The best-selling car in China: the VW Lavida.
Quick: What is the best-selling passenger car in China (well, at least as of the results for this past January, which is the most-recent info I have as this is being written)?
Something, perhaps, from Geely, Great Wall or BYD?
How about a product of Chery, Haval or Foton?
Turns out the best-selling passenger car in China, according to LMC Automotive (lmc-auto.com) is the Volkswagen Lavida. It is in the top spot by a considerable margin over second place, the Buick Excelle. According to LMC, there were 61,568 Lavidas sold in China in January. There were 34,176 Excelles moved (there are two variants, a hatch that is like the Opel Astra and a sedan, like the Verano). The VW badge also adorns the hood of the third-best selling passenger vehicle: the Volkswagen Santana, at 27,770 units.
To give you some sense as to how big those numbers are for Volkswagen—the 61,568, 27,770 and the sum of the two, 89,338—know that in January, Volkswagen of America reported total sales of 23,494 vehicles. That 23,494 includes sales of the Golf, Jetta, Beetle, Eos, Passat Sedan, CC, Tiguan, Touareg, and Routan. And that 89,338 is more than twice the number of Volkswagens sold in Germany in January, which was 41,400. That’s just two models.
Also notable about the situation in China are the top brands. Again, one might think that, yes, Volkswagen is on the top of the list—and it is, with a dominant 17.4% of the market—and that Buick would be right up there, too, and it is, in the third spot of top brands in terms of sales.*
According to LMC Automotive, the top 10 brands in China (again, as of January) are: Volkswagen, Hyundai, Buick, Toyota, Ford, Chevrolet, Nissan, Kia, Honda, and Changan. The last-named may not be familiar to you, but know that the Chinese company has 11 assembly plants in China and two engine plants. It has also established R&D centers in key global locations, including Turin, Italy, Yokohama, Japan, Nottingham, UK, and Plymouth, Michigan—yes, just five miles away from where this is being written.
Now let’s take a look at the top 10 passenger car manufacturers in China: Shanghai VW, Shanghai General Motors, FAW VW, Beijing Hyundai, Changan Ford, Great Wall Motors, Dongfeng Peugeot Citroen, Dongfeng Yueda Kia, Donfeng Nissan, and Changan. Volkswagen, GM, Hyundai, Peugeot Citroen, Kia and Nissan are all in Chinese manufacturing with partners, and one can only assume that the manufacturing equipment and processes that they are deploying there are up to global standards.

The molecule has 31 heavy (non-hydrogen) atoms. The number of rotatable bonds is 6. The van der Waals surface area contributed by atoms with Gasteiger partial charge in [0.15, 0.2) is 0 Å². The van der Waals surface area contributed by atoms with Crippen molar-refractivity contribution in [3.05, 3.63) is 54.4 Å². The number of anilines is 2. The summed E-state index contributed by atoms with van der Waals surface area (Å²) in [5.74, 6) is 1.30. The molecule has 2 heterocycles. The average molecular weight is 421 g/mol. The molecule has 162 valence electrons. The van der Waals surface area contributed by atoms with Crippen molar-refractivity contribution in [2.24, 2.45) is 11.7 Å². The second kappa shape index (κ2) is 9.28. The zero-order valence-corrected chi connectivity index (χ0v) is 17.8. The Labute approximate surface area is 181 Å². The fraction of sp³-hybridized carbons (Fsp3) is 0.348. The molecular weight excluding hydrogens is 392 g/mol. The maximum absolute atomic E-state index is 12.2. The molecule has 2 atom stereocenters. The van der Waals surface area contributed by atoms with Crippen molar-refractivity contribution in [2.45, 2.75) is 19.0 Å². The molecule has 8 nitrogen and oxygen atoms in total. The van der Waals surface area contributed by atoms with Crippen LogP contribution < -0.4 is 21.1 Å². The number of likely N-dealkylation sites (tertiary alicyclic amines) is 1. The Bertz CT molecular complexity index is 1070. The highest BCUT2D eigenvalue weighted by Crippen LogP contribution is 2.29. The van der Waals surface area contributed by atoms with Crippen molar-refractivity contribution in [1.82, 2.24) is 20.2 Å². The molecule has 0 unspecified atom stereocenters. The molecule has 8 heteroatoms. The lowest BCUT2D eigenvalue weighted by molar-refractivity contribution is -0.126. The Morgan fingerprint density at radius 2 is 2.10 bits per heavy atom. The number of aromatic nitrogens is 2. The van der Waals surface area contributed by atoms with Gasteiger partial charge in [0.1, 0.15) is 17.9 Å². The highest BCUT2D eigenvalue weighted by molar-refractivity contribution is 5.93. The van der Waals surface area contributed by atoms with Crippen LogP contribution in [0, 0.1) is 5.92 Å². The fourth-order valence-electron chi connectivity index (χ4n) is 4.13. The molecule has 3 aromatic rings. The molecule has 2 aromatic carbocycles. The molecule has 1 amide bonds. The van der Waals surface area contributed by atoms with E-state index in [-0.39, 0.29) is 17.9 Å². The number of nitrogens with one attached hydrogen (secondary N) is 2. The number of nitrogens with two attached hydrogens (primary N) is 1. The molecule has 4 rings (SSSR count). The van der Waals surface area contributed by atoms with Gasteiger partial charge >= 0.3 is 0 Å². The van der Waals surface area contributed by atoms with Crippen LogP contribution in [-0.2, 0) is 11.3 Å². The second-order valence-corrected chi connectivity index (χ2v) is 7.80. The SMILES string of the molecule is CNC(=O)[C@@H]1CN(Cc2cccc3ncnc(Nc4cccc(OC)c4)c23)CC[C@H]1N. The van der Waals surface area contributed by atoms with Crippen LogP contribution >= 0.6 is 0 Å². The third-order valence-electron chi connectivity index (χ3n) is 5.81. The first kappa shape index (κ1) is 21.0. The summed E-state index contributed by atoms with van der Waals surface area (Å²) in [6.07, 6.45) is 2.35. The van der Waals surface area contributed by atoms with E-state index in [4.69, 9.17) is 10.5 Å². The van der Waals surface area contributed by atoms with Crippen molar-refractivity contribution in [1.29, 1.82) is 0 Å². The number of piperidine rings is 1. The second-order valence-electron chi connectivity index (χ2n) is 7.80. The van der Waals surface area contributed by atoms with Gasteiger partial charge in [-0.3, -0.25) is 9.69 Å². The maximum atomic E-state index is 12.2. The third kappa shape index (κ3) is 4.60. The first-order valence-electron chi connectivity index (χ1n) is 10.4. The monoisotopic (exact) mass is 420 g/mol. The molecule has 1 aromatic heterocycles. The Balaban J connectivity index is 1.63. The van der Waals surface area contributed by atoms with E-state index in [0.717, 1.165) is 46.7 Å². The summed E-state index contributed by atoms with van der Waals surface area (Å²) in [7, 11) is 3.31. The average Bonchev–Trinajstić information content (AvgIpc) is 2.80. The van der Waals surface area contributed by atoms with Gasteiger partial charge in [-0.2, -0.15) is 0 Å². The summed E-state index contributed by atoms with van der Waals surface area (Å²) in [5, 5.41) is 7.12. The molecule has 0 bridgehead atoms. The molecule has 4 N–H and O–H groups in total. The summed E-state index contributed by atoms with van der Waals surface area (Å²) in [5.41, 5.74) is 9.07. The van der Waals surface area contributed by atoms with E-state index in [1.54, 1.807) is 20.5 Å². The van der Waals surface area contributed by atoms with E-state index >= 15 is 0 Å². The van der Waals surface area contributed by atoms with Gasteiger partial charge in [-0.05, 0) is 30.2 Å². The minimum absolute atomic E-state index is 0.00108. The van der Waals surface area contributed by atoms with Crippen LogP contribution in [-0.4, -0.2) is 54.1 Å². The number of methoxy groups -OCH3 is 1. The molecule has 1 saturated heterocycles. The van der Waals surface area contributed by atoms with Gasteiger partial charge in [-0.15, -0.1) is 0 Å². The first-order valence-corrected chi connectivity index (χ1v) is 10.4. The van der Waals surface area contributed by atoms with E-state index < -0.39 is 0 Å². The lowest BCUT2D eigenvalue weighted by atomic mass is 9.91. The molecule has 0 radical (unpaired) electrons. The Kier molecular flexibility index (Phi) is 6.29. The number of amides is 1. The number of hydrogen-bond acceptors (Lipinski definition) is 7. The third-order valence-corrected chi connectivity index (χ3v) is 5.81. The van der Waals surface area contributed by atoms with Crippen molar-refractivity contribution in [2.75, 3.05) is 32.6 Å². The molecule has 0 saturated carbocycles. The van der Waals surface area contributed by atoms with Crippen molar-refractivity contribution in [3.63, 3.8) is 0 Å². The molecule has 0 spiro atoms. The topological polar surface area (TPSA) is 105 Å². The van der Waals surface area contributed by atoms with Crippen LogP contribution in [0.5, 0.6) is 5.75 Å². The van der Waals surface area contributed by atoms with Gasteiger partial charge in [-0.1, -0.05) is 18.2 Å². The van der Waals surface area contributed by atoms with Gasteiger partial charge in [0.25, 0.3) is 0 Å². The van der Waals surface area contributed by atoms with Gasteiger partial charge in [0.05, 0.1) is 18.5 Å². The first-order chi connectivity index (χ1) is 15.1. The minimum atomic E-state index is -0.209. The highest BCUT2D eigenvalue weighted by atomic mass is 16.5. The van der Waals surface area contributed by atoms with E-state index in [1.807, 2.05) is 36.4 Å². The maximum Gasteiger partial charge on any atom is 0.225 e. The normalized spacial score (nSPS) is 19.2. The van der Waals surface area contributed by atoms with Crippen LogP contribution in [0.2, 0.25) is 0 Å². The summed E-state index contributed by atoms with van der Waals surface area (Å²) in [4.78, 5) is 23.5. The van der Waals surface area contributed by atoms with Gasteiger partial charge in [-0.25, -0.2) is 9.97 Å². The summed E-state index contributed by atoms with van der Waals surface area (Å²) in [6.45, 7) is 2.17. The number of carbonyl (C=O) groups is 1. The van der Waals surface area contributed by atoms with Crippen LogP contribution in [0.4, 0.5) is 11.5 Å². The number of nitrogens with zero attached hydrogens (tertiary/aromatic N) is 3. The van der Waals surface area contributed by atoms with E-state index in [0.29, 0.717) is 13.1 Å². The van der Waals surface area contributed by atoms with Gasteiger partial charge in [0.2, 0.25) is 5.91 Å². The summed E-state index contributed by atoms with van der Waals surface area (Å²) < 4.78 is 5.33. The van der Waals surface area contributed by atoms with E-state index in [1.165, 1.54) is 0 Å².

How quickly things are developing in the Chinese market can be assessed by considering Great Wall. The company was established in 1984. It claims that it is now the largest SUV and pickup manufacturer in China (and it makes passenger cars, as well), and that as of September 2013, it had 48.279 billion Yuan in assets, or $7.8-billion U.S. It has a goal of the ability to produce 1.5-million units and to sell 1.3-million units by 2015. Its guiding philosophy: “improving little by little every day.” Which sounds a whole lot like kaizen. Which has been a rather successful approach in this industry, to put it mildly.
There is undoubtedly a growing demand for cars in China, which ought to keep the Chinese domestic auto manufacturers busy for quite some time. That is, according to statistics from the World Bank, there are 58 motor vehicles per 1,000 people in China, with “motor vehicles” including cars, buses and freight vehicles, but not two-wheelers. That puts China one ahead of Nicaragua, which is at 57. The number of motor vehicles per 1,000 people in the U.S. is 797. According to the CIA World Fact Book, the estimated population in China as of July 2013 is 1,349,585,838. The U.S.: 316,438,601. Yes, there is a whole lot of upside for Chinese automotive manufacturers.
But anyone who thinks that at some point Chinese manufacturers won’t start looking West, or that the Western companies with facilities in China won’t start doing some serious exporting in order to gain some margins elsewhere in the world, is going to be in some serious competitive trouble.
*In 2013, Buick sold 809,918 vehicles in China. It sold 205,509 in the U.S. It should be pointed out that GM has 12 joint ventures in China and two wholly owned foreign enterprises. It has more than 58,000 employees in China, and sells vehicles under the brands Baojun, Buick, Cadillac, Chevrolet, Jiefang, Opel, and Wuling. Overall for 2013, GM sold 3,160,374 units in China, 2,786,078 in the U.S. And some people thought that former GM CEO Rick Wagoner was focusing too much on China?